CANNES – How does a huge marketer like Nissan convince its procurement people to explore new, non-traditional ways of reaching audiences and measuring those efforts? “We have this kind of internal joke that right now we have more pilots than American Airlines,” is how Allyson Witherspoon, Nissan’s GM for Global Brand Engagement, explained it.
At the recent Cannes Lions International Festival of Creativity, Witherspoon was one of four panelists who discussed new video ad formats and how creative and media agency professionals are working more closely together to build stories relevant to specific audiences. It was one of several discussions at Cannes under the auspices of the FreeWheel Forum on the Future of Television.
Moderator Matt Spiegel of MediaLink kicked things off by asking “How much more will you pay for a non-standard ad?”
Responded true[X] President Pooja Midha, “It’s how much more will you pay for impact. Non-standard, who cares?”
That’s where things got complicated, as Witherspoon explained. “It’s difficult, because sometimes you don’t always know what the outcome is going to be. Within this campaign or within each kind of percentage of always on, what amount of that is going to be something that you’re going to be testing.”
Which is where Nissan’s “pilots” come in and how testing is needed to help change the thinking within procurement. “Once you take the results from that, how do you actually start to scale that? I think that’s when you can start to advance the financial discussion, once you’re able to show that impact across, in the case of Nissan, all of our models, across all of our markets, that’s a very powerful discussion to have,” said Witherspoon.
Wavemaker’s Amanda Richman said the test-and-learn approach also needs an activation plan. “So as you’re presenting a learning road map, you actually can say, ‘if this works we’re going to scale immediately.’ We’re not going to wait and have another committee meeting, it’s not going to be three months. Turn on a dime and then roll on to the next test.”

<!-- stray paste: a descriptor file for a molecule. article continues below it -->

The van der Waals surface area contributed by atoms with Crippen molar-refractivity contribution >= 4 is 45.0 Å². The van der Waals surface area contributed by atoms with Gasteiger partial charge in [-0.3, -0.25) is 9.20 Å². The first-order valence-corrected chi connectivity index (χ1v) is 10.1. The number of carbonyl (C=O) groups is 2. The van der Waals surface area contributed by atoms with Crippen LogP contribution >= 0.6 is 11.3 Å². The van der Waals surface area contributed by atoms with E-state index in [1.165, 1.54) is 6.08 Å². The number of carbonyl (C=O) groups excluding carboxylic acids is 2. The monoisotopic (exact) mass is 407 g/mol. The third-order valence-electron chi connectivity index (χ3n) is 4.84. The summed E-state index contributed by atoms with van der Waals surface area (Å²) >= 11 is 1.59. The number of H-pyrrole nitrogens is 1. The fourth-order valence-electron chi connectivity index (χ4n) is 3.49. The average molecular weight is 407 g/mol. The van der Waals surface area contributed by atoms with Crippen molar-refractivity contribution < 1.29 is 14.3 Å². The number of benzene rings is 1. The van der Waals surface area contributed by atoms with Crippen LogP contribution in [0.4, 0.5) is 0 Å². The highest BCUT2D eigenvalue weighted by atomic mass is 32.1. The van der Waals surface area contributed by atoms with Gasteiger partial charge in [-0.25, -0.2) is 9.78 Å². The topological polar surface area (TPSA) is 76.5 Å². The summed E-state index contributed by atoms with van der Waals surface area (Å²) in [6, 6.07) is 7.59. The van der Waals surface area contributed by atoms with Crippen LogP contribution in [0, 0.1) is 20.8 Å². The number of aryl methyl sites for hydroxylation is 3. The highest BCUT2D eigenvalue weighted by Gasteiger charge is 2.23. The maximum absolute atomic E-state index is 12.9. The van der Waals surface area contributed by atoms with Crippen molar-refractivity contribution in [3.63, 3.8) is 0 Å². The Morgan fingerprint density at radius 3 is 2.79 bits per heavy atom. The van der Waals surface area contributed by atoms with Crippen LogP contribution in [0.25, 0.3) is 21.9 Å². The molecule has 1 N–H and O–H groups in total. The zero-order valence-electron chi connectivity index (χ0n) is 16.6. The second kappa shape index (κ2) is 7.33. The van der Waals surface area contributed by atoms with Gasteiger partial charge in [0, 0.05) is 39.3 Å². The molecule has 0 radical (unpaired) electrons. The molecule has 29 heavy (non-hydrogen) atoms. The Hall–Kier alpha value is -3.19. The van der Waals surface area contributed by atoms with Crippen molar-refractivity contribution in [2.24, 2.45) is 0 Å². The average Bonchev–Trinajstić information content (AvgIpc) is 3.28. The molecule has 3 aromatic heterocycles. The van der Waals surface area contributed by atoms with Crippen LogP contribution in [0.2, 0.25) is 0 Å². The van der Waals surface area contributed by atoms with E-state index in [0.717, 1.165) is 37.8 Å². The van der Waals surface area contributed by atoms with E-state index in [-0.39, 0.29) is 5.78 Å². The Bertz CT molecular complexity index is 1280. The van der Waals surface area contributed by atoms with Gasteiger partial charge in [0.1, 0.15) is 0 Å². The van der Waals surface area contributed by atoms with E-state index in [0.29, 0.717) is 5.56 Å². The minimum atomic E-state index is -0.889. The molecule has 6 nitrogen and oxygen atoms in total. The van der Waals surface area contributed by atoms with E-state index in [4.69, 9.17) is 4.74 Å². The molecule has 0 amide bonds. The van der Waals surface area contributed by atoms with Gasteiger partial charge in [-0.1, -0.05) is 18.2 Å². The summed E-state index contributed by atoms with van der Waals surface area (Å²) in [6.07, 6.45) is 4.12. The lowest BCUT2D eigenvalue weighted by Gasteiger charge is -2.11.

Along the way, people on both the creative and media side need to come together more than ever, said John Osborn, CMO, OMD USA, because media plans traditionally have been built in a process wherein storytelling has been relegated to creative agencies.
“There’s a gap in between, which is story building, and I think it’s amazing what happens when you get tight teams sitting together, working together from the onset, as opposed to the traditional iterative process where sometimes media comes in late in the game,” Osborn said.
He described the process with Nissan, TBWA and OMD “literally welded together at the hip, working on which types of data will better inform the right kinds of storytelling.”
true[X] does real-time creative optimization for Nissan as it simultaneously measures real-time brand lift. “We launch with one version of an engagement, and as we see the data coming back we’re able to actually build with Nissan and its agency a more elaborate version, or a version that lets you go deeper or let’s us hone in on what we see really lifting,” said Midha.
Spiegel wanted to know whether creative personalization is right for all brands, particularly the biggest ones with the widest target audiences.
“One of the things we’ve seen across the tens of thousands of engagements we’ve built is that strong, persistent branding, even for very, very well advertised brands, is really important in actually driving results for them,” Midha said.
Richman related that one of Wavemaker’s clients describes its target audience as “anyone with a mouth.” Still, such a brand might need to achieve relevance with a new generation of consumers or could be missing opportunities for frequency or selling across its whole portfolio.
“A level of personalization may not be one hundred segments, but looking it from the lens of two or three it will drive the business forward,” Richman said.
The panelists agreed that campaign measurement will continue to be one of the biggest challenges, given cross-platform content consumption. The fact that advertisers and publishers alike recognize this and want to change old habits, there are fundamental barriers that will take time to overcome.
“Right now, to launch anything, for example inside of CTV, which is such an important environment, it’s not one platform. It’s a bunch of different devices that are all built on different code bases. It’s not simple,” said Midha.
As the discussion shifted to things like total ratings points and sound media strategies, Osborn summed things up by observing “Sometimes, we get so wrapped up in the media jargon there’s a great brilliance in just thinking as a human would think.”
This video is from a series of videos and sessions produced in partnership with FreeWheel at Cannes 2018 as part of the FreeWheel Forum on the Future of Television. You can find more videos from this series here.